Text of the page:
Some of the comments we received were more personal in nature: "Birt is an animal, and he has turned the BBC from a cohesive, coherent unit into a jungle," says one former manager. (Cohesive? Coherent? Just when was the BBC either?) "What I can't forgive him for is his philistinism," says another senior producer, this one still on the payroll. "You have been duped by one of great disasters of British broadcasting - John Birt," says another, anonymous caller, this one a good deal younger than the others. There can't have been too many days since Birt arrived in 1992 that someone, somewhere at the BBC did not curse his name.

But at the risk of inciting yet another round of letters and phone calls, let me just repeat the substance of our commentary piece of last week. The BBC is faced with growing competition in the multi-channel age, and the prospect of digital satellite, cable and terrestrial cannot be ignored. Put simply, the BBC is no longer in a privileged position in the marketplace. Its funding has already been severely affected by Government policy, and the future of the licence fee is in grave doubt in light of audience trends and the likely further fragmentation of broadcasting.

One simply cannot continue to act as if nothing has changed. I, for one, would prefer to see a licence fee-funded service guaranteed forever, with sensible rises every year and a one-off levy to help the BBC pay for the development of additional digital services. But that is not what this Government proposes. Birt is there to carry out the wishes of a government more inclined to undermine the public-service nature of the BBC than to support it.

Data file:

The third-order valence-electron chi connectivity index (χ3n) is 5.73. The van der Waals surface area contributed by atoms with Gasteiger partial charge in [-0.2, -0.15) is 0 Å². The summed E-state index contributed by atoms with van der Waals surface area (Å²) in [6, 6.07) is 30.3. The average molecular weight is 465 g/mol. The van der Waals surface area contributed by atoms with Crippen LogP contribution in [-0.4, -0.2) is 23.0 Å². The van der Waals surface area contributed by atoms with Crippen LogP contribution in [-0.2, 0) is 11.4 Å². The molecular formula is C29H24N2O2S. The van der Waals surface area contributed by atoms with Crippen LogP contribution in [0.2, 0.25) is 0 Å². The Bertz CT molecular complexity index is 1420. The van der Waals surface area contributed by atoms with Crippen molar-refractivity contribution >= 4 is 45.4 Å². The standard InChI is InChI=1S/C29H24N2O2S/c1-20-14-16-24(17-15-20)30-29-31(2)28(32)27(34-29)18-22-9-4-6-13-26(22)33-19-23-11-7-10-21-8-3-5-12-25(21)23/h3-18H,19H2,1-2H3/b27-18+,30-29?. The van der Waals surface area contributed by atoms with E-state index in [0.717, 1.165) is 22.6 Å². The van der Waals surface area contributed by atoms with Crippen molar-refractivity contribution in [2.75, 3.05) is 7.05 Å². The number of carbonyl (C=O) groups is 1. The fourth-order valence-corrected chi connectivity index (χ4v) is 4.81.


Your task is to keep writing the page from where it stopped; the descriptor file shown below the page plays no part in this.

Once you concede this point (and you must unless you believe the Government could and would stop the digital revolution), you must accept the need for change.

Certainly, the details of Birt's blueprint are not universally defensible. He seems to have unnecessarily downgraded radio, and is guilty of quite cavalier attitudes toward the World Service. These details ought to be fought over, criticised, reviewed and revised. But none of this changes the underlying conditions that led to the reorganisation in the first place. Damn Birt if you will, but you cannot ignore his message.

Sport
Thiago Silva pulls Arjen Robben back to concede a penalty
world cup 2014Brazil 0 Netherlands 3: More misery for hosts as Dutch take third place
Sport
Robin van Persie hands his third-place medal to a supporter
Van Persie gives bronze medal to eccentric fan moments after being handed it by Blatter
News
Ian Thorpe had Rio 2016 in his sights
people
Life and Style
Swimsuit, £245, by Agent Provocateur
fashion

Diving in at the deep end is no excuse for shirking the style stakes

PROMOTED VIDEO
Have you tried new the Independent Digital Edition apps?
News
ebookA unique anthology of reporting and analysis of a crucial period of history
News
scienceScientists have developed a material so dark you can't see it...
News
Monkey business: Serkis is the king of the non-human character performance
peopleFirst Gollum, then King Kong - now the actor is swinging through trees in Dawn of the Planet of the Apes
Arts and Entertainment
Blackman: Landscape of children’s literature does not reflect the cultural diversity of young people